32. CLEVELAND (0-2)
Per-possession efficiency rankings -- Offense: 30 - Defense: 20
Actually, the pertinent number is 26 -- as in Cody Kessler will become the Browns' 26th starting quarterback since they returned to the NFL in 1999. Kessler is also the Browns' fifth starting quarterback in their last five games, following Johnny Manziel (Week 16, 2015), Austin Davis (Week 17, 2015), Robert Griffin III (Week 1, 2016) and Josh McCown (last week).
So consider this: By Sunday afternoon, the Browns will have had as many starting QBs in their last five games as ...
... The Steelers in their last 101 games ...
... The Broncos in their last 114 games ...
... The Ravens in their last 145 games ...
... The Bengals in their last 220 games ...
... The Chargers in their last 257 games ...
... The Patriots in their last 316 games (which by that point will include projected Thursday starter Jacoby Brissett) ...
... The Packers in their last 418 games, going back to Week 4 of the 1992 season.
Kessler will be the Browns' 26th starting quarterback since 1999, when the franchise returned to the league after a three-season hiatus following the original club's relocation to Baltimore. For comparison's sake, that's as many starting quarterbacks in 18 seasons as the Broncos have had in the last 37 years -- and the Packers in the last 53.
31. CHICAGO (0-2)
Per-possession efficiency rankings -- Offense: 31 - Defense: 10
It isn't just that the Bears lost to Philadelphia on Monday Night Football, a desultory effort only brightened by the magic feet and moves of Eddie Royal. Most of their fans stampeded for the exits early in the fourth quarter.
30. BUFFALO (0-2)
Per-possession efficiency rankings -- Offense: 22 - Defense: 25
There is no consistency to their offense, which was bailed out by big plays, but ranks 27th in first downs per possession. Their defense, however, has been consistently lousy, ranking 27th in yardage allowed per series and 28th in first downs per possession.
29. WASHINGTON (0-2)
Per-possession efficiency rankings -- Offense: 27 - Defense: 21
How many times do you think opponents say, "You like that?" to Kirk Cousins after a pick, a sack, a deflection or whatever?
28. MIAMI (0-2)
Per-possession efficiency rankings -- Offense: 27 - Defense: 21
I find it interesting that their last three regular-season road games have been at the other three corners of the lower 48 states: San Diego (Week 15 of last year), Seattle (in Week 1) and New England.
27. JACKSONVILLE (0-2)
Per-possession efficiency rankings -- Offense: 16 - Defense: 27
One step forward, two steps back. Their thumping at San Diego called to mind last year's losses -- right down to the touchdowns after the game had been decided.
26. INDIANAPOLIS (0-2)
Per-possession efficiency rankings -- Offense: 12 - Defense: 31
It doesn't matter how it happens; giving up 73 points in two games is a ticket to ruin.
25. NEW ORLEANS (0-2)
Per-possession efficiency rankings -- Offense: 10 - Defense: 26
After being gashed by the Raiders, New Orleans' defense held the Giants without a touchdown. But a blocked field-goal return rendered that moot.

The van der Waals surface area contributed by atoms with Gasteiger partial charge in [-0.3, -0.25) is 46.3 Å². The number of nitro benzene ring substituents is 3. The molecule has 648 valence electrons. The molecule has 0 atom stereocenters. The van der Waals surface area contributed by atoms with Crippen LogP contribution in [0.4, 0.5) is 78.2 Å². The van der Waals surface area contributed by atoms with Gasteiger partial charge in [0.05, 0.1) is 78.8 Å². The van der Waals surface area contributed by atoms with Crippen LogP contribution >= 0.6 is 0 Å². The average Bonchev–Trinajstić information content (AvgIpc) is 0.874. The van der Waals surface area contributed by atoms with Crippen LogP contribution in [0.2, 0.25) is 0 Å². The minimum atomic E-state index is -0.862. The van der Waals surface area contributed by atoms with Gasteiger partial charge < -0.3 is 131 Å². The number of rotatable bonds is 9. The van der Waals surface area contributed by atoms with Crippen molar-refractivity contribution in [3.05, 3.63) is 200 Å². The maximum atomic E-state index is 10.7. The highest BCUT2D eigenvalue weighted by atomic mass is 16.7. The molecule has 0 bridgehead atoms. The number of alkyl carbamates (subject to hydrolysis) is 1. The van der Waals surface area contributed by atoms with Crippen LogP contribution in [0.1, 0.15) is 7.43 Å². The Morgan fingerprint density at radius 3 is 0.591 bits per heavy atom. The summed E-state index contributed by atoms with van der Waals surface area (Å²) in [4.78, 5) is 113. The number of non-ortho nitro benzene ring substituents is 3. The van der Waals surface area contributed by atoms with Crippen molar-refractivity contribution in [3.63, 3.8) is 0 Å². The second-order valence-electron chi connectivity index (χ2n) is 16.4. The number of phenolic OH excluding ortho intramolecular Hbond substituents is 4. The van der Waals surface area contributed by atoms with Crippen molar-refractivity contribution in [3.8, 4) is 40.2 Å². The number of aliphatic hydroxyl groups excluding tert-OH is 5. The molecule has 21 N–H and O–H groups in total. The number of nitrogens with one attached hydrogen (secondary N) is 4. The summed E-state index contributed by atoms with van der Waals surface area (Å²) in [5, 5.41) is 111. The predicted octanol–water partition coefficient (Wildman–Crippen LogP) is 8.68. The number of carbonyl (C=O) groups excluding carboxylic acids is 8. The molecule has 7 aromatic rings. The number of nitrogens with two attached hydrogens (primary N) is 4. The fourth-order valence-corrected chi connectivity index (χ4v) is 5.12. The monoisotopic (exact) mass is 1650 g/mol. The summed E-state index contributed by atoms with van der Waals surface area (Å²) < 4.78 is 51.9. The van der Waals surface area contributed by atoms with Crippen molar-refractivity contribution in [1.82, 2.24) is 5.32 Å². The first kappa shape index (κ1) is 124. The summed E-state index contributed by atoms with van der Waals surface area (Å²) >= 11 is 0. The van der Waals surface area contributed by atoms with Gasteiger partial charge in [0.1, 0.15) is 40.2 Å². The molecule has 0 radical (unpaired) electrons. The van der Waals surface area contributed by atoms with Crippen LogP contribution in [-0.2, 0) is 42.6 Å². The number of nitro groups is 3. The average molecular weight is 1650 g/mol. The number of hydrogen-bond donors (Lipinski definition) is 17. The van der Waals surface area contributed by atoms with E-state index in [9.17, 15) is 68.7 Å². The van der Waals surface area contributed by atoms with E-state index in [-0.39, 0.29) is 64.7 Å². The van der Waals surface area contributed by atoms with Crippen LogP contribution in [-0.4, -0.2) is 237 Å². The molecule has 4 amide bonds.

24. LOS ANGELES (1-1)
Per-possession efficiency rankings -- Offense: 32 - Defense: 9
The offense cut its three-and-outs from seven to three, so there's that. There's also the fact that Zubaz-and-grunge-era speed merchant Alexander Wright remains the last player to score a touchdown in a regular-season game played in the city of Los Angeles.
23. SAN FRANCISCO (1-1)
Per-possession efficiency rankings -- Offense: 29 - Defense: 4
Their defensive stats are skewed by the shutout of the Rams in Week 1, but this is still a feisiter-than-expected team that nearly mounted a successful comeback at Carolina last week and will pull off a surprise or two going forward.
22. SAN DIEGO (1-1)
Per-possession efficiency rankings -- Offense: 7 - Defense: 18
The best first-half team in the league through two games -- combined score: Chargers 42, opponents 3 -- is the league's fourth-worst after halftime, with a minus-21 point differential in the second half and overtime exceeded by only the Browns and Bears.
21. DETROIT (1-1)
Per-possession efficiency rankings -- Offense: 6 - Defense: 29
Just two of the Lions' last 11 opponents have come into the game with a winning record -- and they were both the Packers, for games in Weeks 10 and 13 of last year. That is guaranteed to become two of 13, since the Lions' next two opponents are the 1-1 Packers and 0-2 Bears. Between those games and the Lions' three-game October homestead against the Eagles, Rams and Redskins, it's now or never.
20. TENNESSEE (1-1)
Per-possession efficiency rankings -- Offense: 20 - Defense: 16
It took a year, but Dick LeBeau is starting to get results with a defense that has allowed just one touchdown in two games. In six red-zone series, the Titans have allowed just 19 of a possible 42 points; only Seattle and Pittsburgh are better.
19. OAKLAND (1-1)
Per-possession efficiency rankings -- Offense: 1 - Defense: 32
Dead last in total defense, dead last in passing yardage allowed per game, dead last in passing yardage allowed per play. Worse, they're allowing 5.2 more yards per possession than anyone else in football, and 19.3 more yards worse than the league average.
18. ATLANTA (1-1)
Per-possession efficiency rankings -- Offense: 5 - Defense: 28
The Falcons were staring down the barrel of an 0-6 start, with the Panthers, Broncos and Seahawks looming after this Monday's game in New Orleans. Now they can draw confidence from an offense that appears to be more than just Matt Ryan-to-Julio Jones.
17. TAMPA BAY (1-1)
Per-possession efficiency rankings -- Offense: 25 - Defense: 19